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modification of MWCNT [23].

In the case of GO (vial (c)), it appeared that GO was well dispersed in water but not in benzene,

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exhibiting hydrophilic property because of therein oxygen functional groups. Same amount of GO and f-G were dispersed into vial (d) and (e) each containing equal amount of water and

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benzene respectively. The stability of f-G in benzene was much comparable to GO dissolving in water. These results indicate that f-G exhibits very good hydrophobic property which can be well dispersed in non-polar polymers [39]. The enhanced interfacial interaction between f-G and polymer suggests the potential of processability of polymer nanocomposites in large scale

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production.

Further investigating on the stability of f-G in different solvents suggest that polar protic solvents

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are the least favourable for f-G, polar aprotic solvents shows intermediate compatibility, while strong compatibility is observed to non-polar solvents. The finding aligns well with the results

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reported by [31] as well. This arrangement of compatibility is opposite for GO. Heavily oxygenated GO is hydrophilic and readily suspends in polar solvents than in non-polar organic solvents.

Demonstration of this property was further proven by mixing f-G in vials containing different combination of immiscible solvents as shown in Fig.4. Each filler was dispersed into solvents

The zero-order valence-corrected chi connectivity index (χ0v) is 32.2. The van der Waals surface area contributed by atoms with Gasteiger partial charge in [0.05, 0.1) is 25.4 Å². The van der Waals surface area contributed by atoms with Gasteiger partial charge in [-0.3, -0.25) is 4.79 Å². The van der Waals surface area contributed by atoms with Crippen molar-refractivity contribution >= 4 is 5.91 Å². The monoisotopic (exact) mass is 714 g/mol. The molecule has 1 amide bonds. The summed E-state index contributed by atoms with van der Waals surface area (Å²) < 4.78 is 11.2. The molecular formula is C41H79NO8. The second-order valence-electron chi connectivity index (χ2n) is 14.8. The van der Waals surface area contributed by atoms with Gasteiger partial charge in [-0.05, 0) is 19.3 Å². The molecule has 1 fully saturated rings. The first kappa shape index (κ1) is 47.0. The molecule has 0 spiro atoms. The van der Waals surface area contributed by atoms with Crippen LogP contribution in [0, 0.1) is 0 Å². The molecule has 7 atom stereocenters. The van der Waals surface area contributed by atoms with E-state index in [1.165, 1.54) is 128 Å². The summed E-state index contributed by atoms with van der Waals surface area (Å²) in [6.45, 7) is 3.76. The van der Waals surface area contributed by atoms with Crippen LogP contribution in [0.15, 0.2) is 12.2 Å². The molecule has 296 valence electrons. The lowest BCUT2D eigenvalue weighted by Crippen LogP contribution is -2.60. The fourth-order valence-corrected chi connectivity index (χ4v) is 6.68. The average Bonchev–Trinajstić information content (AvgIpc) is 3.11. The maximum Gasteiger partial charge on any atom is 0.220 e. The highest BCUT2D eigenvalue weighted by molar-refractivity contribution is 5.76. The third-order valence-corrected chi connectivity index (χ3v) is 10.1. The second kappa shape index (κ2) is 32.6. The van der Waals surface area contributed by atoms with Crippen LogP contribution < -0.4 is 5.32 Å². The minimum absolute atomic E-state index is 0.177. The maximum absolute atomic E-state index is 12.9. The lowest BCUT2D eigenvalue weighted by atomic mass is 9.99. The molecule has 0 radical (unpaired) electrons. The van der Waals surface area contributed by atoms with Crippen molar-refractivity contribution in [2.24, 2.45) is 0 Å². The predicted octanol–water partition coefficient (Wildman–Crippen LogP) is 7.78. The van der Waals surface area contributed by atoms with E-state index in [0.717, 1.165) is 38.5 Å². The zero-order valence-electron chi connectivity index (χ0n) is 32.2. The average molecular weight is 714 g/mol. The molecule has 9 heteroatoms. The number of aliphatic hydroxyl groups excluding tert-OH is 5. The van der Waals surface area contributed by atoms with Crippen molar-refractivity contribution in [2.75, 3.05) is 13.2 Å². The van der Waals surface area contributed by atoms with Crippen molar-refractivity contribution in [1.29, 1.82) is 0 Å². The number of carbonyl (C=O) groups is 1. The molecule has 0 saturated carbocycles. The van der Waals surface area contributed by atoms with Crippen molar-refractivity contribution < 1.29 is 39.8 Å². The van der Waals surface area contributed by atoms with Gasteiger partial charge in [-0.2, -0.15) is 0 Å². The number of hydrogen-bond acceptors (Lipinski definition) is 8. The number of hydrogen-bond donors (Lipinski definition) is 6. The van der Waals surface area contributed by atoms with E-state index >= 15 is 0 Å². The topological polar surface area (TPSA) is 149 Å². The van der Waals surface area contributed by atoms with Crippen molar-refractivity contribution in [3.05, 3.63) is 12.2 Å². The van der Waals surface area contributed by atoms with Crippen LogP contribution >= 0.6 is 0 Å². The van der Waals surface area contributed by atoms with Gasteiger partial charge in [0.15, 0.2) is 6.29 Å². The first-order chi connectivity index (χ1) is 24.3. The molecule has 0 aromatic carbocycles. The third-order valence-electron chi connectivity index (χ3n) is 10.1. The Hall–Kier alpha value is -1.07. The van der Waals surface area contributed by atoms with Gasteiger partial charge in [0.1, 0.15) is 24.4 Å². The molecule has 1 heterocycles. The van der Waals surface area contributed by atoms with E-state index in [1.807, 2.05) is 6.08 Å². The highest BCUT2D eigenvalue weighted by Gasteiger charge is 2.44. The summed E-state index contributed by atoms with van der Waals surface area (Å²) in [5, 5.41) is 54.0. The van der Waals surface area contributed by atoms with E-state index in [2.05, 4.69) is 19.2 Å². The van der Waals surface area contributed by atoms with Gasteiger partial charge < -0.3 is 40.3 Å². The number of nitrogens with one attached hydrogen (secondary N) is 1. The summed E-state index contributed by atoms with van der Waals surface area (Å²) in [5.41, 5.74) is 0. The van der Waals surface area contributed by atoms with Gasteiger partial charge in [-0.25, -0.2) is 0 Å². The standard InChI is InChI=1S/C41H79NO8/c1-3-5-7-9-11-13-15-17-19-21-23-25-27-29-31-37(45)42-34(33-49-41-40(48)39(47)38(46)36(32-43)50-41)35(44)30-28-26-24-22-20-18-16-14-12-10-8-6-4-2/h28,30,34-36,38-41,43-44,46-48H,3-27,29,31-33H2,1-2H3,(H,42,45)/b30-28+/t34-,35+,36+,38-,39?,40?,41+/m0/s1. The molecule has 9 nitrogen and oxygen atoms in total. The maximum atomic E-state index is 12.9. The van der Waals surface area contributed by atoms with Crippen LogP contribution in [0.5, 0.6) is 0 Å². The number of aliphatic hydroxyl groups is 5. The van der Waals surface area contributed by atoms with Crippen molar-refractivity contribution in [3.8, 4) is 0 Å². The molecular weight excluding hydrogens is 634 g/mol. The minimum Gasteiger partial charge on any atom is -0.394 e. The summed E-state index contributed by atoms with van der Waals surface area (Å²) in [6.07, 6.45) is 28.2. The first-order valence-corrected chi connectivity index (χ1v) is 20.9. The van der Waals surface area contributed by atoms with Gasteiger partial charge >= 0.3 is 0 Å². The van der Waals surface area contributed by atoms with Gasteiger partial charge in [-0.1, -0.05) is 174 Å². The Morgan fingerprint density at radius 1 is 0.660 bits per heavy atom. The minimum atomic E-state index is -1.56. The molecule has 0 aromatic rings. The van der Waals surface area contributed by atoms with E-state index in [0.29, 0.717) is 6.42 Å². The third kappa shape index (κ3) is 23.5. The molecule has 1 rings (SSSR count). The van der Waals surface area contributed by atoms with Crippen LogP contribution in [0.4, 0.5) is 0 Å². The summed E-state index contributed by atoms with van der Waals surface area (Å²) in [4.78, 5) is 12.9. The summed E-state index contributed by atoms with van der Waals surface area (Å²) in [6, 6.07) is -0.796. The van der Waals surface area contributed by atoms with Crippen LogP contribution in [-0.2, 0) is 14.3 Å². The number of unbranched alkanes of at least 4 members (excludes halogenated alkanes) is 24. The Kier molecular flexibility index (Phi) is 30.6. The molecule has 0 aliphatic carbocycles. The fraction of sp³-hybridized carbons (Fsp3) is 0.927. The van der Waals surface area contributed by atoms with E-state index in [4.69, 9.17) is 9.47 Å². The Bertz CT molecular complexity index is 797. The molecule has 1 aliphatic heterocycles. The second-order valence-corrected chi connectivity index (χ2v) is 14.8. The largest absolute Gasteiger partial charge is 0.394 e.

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with brief ultrasonic bath for 1 h. The ability of f-G to disperse in non-polar solvents outperforms polar protic solvents shown in vials labelled (f), (g), (h), (i) and (j). Polar protic solvents exhibit strong intermolecular hydrogen bonds and thus to achieve stability of fillers within the solvent,

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similar intermolecular forces have to be introduced. Meanwhile, when f-G was dispersed into non-polar and polar aprotic solvent, as shown in vials (l) and (m), partial f-G sunk to the bottom polar solvent layer. The f-G was observed to have suspended homogenously in both layers when

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sample bottles were shaken. After 1 h, large portion of f-G adhere to the top layer non-polar solvent. Some f-G have deposited to the bottom layer as f-G still has certain degree to adhere to

they sunk to the bottom due to weight.

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3.4 Morphology